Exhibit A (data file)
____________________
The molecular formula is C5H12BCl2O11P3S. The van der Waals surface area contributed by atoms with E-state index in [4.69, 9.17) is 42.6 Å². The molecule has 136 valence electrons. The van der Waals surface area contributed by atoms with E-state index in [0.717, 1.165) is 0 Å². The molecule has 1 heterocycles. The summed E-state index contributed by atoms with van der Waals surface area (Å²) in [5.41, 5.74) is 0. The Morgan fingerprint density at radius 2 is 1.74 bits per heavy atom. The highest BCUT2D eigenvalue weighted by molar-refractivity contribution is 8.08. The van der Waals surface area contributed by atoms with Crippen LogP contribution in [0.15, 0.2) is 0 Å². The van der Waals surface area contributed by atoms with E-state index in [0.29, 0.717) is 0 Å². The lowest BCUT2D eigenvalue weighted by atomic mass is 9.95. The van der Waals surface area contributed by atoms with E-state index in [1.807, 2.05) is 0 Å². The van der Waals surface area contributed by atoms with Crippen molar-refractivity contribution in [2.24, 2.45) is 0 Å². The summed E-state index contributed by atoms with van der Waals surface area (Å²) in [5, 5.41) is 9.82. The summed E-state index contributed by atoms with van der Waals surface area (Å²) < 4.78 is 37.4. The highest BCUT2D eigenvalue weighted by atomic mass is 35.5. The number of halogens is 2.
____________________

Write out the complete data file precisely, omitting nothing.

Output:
The molecular formula is C5H12BCl2O11P3S. The van der Waals surface area contributed by atoms with E-state index in [4.69, 9.17) is 42.6 Å². The molecule has 136 valence electrons. The van der Waals surface area contributed by atoms with E-state index in [0.717, 1.165) is 0 Å². The molecule has 1 heterocycles. The summed E-state index contributed by atoms with van der Waals surface area (Å²) in [5.41, 5.74) is 0. The Morgan fingerprint density at radius 2 is 1.74 bits per heavy atom. The highest BCUT2D eigenvalue weighted by molar-refractivity contribution is 8.08. The van der Waals surface area contributed by atoms with Crippen LogP contribution in [0.15, 0.2) is 0 Å². The van der Waals surface area contributed by atoms with E-state index in [0.29, 0.717) is 0 Å². The lowest BCUT2D eigenvalue weighted by atomic mass is 9.95. The van der Waals surface area contributed by atoms with E-state index in [1.807, 2.05) is 0 Å². The van der Waals surface area contributed by atoms with Crippen molar-refractivity contribution in [2.24, 2.45) is 0 Å². The summed E-state index contributed by atoms with van der Waals surface area (Å²) in [5, 5.41) is 9.82. The summed E-state index contributed by atoms with van der Waals surface area (Å²) < 4.78 is 37.4. The highest BCUT2D eigenvalue weighted by atomic mass is 35.5. The number of halogens is 2.